Understanding Institutions proposes a new unified theory of social institutions that combines the best insights of philosophers and social scientists who have written on this topic. Francesco Guala presents a theory that combines the features of three influential views of institutions: as equilibria of strategic games, as regulative rules, and as constitutive rules.
Guala explains key institutions like money, private property, and marriage, and develops a much-needed unification of equilibrium- and rules-based approaches. Although he uses game theory concepts, the theory is presented in a simple, clear style that is accessible to a wide audience of scholars working in different fields. Outlining and discussing various implications of the unified theory, Guala addresses venerable issues such as reflexivity, realism, Verstehen, and fallibilism in the social sciences. He also critically analyses the theory of "looping effects" and "interactive kinds" defended by Ian Hacking, and asks whether it is possible to draw a demarcation between social and natural science using the criteria of causal and ontological dependence. Focusing on current debates about the definition of marriage, Guala shows how these abstract philosophical issues have important practical and political consequences.
Moving beyond specific cases to general models and principles, Understanding Institutions offers new perspectives on what institutions are, how they work, and what they can do for us.
Francesco Guala is professor in the Department of Economics, Management, and Quantitative Methods at the University of Milan. He is the author of The Methodology of Experimental Economics and the coeditor, with Daniel Steel, of The Philosophy of Social Science Reader.
"The book by Francesco Guala on Understanding Institutions is extremely valuable. It makes a major contribution to our understanding of what institutions are, and it carries important implications for future institutional research. . . . This is a great book, which should be read by every social scientist who wants to understand institutions."--Geoffrey Hodgson, Journal of Economic Methodology
"Guala’s book is very clearly written and well-structured. Its accessible prose makes it ideal as an introductory text. By reviewing several complex problems and offering solutions it will help further constructive debate and theoretical development. . . . [Guala] consolidates an important argument and raises additional questions that help us to move further forward. This is a great book, which should be read by every social scientist who wants to understand institutions."--Geoffrey M. Hodgson, Journal of Economic Methodology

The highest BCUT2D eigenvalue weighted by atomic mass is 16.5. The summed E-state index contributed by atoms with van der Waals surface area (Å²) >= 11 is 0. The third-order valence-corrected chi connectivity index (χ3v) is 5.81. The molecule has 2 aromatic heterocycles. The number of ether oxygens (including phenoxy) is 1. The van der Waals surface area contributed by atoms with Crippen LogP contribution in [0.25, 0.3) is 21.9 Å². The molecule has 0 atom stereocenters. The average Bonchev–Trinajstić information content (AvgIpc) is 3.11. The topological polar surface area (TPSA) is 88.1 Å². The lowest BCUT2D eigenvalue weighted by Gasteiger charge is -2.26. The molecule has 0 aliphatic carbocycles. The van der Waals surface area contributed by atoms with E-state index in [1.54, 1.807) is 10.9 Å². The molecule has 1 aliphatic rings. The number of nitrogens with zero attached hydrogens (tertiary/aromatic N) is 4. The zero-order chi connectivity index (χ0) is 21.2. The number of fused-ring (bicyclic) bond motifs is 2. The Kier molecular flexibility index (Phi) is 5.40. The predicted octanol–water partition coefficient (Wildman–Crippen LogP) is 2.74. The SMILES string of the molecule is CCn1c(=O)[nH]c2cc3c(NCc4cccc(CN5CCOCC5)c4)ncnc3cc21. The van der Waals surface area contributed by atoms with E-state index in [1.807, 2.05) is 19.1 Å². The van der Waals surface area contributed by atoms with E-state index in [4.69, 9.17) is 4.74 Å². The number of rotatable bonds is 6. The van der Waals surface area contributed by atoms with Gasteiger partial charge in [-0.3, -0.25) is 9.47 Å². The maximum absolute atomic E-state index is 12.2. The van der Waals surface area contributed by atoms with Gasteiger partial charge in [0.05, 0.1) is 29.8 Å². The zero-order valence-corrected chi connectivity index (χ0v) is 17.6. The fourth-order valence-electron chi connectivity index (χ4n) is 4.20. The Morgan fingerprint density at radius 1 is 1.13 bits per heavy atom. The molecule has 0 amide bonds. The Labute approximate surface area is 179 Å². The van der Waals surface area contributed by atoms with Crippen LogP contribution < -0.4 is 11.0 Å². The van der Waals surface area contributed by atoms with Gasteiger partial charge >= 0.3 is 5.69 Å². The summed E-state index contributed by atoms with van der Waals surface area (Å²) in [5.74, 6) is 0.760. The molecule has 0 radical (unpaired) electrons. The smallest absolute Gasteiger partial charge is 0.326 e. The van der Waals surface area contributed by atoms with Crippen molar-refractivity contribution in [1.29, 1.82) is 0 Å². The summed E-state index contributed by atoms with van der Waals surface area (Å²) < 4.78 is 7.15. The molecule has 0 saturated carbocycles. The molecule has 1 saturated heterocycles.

"This valuable and beautifully structured book reviews and explains the key idea of correlated equilibria and also offers a novel theoretical synthesis. Clearly written, but even better, clearly conceived, this book is a winner on many levels."--Stephen Turner, University of South Florida
"In this complex and sophisticated book, the unified view of institutions is original because it bridges two views that have been considered to be incompatible. Moreover, the unified view is linked with other key issues in the philosophy of social sciences. With its enormous scope, it will appeal to specialists in the philosophy of social sciences, as well as such social science practitioners as economists and theoretical sociologists."--Jack Vromen, Erasmus University Rotterdam
Table of Contents:
Analytical Table of Contents xiii
PART I UNIFICATION
1 RULES 3
2 GAMES 20
3 MONEY 33
4 CORRELATION 44
5 CONSTITUTION 57
6 NORMATIVITY 70
7 MINDREADING 89
8 COLLECTIVITY 102
PART II APPLICATION
9 REFLEXIVITY 119
10 INTERACTION 132
11 DEPENDENCE 146
12 REALISM 163
13 MEANING 177
14 REFORM 194